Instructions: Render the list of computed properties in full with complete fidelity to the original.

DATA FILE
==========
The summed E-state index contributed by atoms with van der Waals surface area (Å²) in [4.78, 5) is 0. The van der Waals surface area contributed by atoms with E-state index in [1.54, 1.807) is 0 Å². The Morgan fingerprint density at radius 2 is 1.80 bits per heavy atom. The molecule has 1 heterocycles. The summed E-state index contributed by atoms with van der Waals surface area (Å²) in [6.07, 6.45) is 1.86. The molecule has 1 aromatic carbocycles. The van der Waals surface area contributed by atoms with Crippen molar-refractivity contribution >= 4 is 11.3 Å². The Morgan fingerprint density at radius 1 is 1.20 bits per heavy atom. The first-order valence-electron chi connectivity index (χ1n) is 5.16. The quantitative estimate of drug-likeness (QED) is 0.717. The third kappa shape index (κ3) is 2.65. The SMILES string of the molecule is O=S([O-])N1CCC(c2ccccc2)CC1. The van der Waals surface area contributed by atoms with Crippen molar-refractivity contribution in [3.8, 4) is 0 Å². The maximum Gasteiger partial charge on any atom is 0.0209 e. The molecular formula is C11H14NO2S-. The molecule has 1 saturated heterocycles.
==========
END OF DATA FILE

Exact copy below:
The summed E-state index contributed by atoms with van der Waals surface area (Å²) in [4.78, 5) is 0. The van der Waals surface area contributed by atoms with E-state index in [1.54, 1.807) is 0 Å². The Morgan fingerprint density at radius 2 is 1.80 bits per heavy atom. The molecule has 1 heterocycles. The summed E-state index contributed by atoms with van der Waals surface area (Å²) in [6.07, 6.45) is 1.86. The molecule has 1 aromatic carbocycles. The van der Waals surface area contributed by atoms with Crippen molar-refractivity contribution >= 4 is 11.3 Å². The Morgan fingerprint density at radius 1 is 1.20 bits per heavy atom. The first-order valence-electron chi connectivity index (χ1n) is 5.16. The quantitative estimate of drug-likeness (QED) is 0.717. The third kappa shape index (κ3) is 2.65. The SMILES string of the molecule is O=S([O-])N1CCC(c2ccccc2)CC1. The van der Waals surface area contributed by atoms with Crippen molar-refractivity contribution in [3.8, 4) is 0 Å². The maximum Gasteiger partial charge on any atom is 0.0209 e. The molecular formula is C11H14NO2S-. The molecule has 1 saturated heterocycles.